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From Darwin to Dover and beyond: The history of the creationism/intelligent design movement

Featuring: 
Louise S. Mead, Ph.D.
Northeastern University
Time: 
7:00pm
Date: 
September 18, 2008
Location: 

Northeastern University
Boston, MA

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From Darwin to Dover: Evolution, Education, and Outreach

Featuring: 
Louise S. Mead, Ph.D.
Dr. Louise Mead
Time: 
9:00pm
Date: 
September 17, 2008
Location: 
New England Biolabs
240 County Road
Ipswich, MA

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From Darwin to Dover: Evolution, Education, and Outreach

Featuring: 
Louise S. Mead, Ph.D.
Dr. Louise Mead
Time: 
1:00pm
Date: 
September 17, 2008
Location: 
New England Biolabs
240 County Road
Ipswich, MA

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Why Darwin Matters

Featuring: 
Eugenie C. Scott
Eugenie C. Scott 2005 PBS
Time: 
3:00am
Date: 
September 16, 2008
Location: 
Appalachian State University
Boone, NC

A lecture in the Darwin series at Appalachian State University in North Carolina. The series will include presentations in science, history, philosophy, and the humanities. Darwin had a profound effect on science, making contibutions in both geology and biology, but also promoting a more modern approach to how science is done. He also had a profound effect on religion and culture, and in the United States, on education.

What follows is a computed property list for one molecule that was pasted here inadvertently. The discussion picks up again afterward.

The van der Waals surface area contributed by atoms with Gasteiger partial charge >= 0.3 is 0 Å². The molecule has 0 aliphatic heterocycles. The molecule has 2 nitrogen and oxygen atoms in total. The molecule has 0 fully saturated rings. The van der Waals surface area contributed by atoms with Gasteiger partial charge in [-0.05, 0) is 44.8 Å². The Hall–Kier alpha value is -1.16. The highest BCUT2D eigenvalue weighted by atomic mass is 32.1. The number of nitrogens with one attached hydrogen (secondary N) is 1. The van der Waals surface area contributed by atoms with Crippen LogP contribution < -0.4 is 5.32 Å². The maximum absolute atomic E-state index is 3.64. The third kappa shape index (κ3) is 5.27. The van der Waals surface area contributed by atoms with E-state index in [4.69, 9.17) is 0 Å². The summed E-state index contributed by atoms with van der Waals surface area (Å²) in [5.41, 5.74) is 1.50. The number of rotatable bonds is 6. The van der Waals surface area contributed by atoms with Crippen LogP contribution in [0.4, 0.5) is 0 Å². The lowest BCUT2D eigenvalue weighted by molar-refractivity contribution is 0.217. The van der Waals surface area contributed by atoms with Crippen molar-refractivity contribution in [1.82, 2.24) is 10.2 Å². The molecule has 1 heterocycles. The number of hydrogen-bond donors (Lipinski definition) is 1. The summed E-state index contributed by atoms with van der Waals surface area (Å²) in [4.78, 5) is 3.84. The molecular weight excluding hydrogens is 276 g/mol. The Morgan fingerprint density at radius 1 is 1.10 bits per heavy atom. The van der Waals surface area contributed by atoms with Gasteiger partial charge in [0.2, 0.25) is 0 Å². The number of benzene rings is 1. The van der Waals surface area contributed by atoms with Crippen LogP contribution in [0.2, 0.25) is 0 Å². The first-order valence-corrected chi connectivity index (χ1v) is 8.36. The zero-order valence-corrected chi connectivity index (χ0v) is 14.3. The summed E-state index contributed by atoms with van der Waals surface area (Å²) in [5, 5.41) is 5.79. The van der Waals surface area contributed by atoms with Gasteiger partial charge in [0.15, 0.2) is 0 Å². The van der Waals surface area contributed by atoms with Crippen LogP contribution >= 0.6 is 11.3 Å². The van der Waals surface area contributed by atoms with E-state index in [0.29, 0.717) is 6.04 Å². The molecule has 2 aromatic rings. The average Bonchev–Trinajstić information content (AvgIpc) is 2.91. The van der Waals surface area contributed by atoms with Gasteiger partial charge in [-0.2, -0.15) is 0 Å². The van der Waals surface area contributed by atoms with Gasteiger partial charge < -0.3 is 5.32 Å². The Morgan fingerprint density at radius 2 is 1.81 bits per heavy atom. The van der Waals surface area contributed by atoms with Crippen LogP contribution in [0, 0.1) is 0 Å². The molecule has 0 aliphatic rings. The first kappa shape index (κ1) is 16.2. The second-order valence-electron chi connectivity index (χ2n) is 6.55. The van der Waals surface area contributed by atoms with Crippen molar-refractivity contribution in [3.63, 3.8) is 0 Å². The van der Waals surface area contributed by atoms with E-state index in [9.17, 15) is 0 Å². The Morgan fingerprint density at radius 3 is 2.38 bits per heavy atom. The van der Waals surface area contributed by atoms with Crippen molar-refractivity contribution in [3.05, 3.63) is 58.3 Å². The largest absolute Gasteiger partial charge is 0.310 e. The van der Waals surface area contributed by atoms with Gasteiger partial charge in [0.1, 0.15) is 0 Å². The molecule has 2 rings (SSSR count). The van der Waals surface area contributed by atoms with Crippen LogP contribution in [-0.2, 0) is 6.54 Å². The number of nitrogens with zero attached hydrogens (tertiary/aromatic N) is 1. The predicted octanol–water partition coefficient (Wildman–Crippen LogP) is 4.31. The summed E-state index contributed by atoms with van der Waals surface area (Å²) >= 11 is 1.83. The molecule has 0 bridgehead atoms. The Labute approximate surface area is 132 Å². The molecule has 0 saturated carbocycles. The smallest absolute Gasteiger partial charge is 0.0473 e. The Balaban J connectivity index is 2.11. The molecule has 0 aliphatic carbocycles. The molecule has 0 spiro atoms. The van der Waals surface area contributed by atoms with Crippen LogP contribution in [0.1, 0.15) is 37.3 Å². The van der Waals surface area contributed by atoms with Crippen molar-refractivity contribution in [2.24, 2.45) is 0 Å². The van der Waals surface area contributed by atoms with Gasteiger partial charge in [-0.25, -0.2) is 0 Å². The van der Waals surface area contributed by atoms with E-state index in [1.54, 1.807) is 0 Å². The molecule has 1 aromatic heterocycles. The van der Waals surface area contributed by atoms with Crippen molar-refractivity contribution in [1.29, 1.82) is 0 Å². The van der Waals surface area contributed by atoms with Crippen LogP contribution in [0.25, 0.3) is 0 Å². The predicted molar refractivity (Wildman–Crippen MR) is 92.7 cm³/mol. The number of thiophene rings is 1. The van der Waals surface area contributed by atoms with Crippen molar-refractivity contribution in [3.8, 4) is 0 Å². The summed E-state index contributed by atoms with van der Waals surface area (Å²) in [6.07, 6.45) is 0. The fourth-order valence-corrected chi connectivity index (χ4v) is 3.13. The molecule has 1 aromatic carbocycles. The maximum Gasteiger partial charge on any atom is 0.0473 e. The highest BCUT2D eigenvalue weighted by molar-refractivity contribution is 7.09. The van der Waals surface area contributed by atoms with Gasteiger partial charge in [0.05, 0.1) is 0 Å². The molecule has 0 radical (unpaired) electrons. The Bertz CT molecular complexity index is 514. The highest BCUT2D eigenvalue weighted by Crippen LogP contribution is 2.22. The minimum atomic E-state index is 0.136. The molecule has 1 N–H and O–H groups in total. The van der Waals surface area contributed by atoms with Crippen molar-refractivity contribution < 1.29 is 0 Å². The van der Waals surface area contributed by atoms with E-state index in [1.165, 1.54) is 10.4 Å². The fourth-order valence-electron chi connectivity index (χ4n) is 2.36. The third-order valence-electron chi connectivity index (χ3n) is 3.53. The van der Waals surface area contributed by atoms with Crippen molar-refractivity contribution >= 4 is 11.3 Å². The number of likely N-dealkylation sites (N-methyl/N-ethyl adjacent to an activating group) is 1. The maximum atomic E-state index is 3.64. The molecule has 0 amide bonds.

For more information: 

Why Darwin Matters

Featuring: 
Eugenie C. Scott
Eugenie C. Scott 2005 PBS
Time: 
7:00pm
Date: 
September 16, 2008
Location: 
Appalachian State University
Boone, NC

A lecture in the Darwin series at Appalachian State University in North Carolina. The series will include presentations in science, history, philosophy, and the humanities. Darwin had a profound effect on science, making contibutions in both geology and biology, but also promoting a more modern approach to how science is done. He also had a profound effect on religion and culture, and in the United States, on education.
For more information: 

Science and Religion as Ways of Knowing

Featuring: 
Eugenie C. Scott
Time: 
12:30am
Date: 
September 11, 2008
Location: 
Hall Auditorium
Miami University
Oxford, OH

A lecture sponsored by the Center for American and World Cultures at Miami University (Oxford, Ohio). To understand science and religion as ways of knowing, one must first define science and religion, and then determine the goals of each. Science is an attempt to explain the natural world using natural processes. Religions may also attempt to explain the natural world, but tend to be criticized when they try. Similarly, science is criticized when it attempts to supplant religion as a source of moral guidance. This lecture will discuss the controversy over creationism and evolution as an illustration of the misuse of both science and religion.
For more information: 
contact Mary Jane Berman or click here.

Science and Religion as Ways of Knowing

Featuring: 
Eugenie C. Scott
Time: 
4:30pm
Date: 
September 11, 2008
Location: 
Hall Auditorium
Miami University
Oxford, OH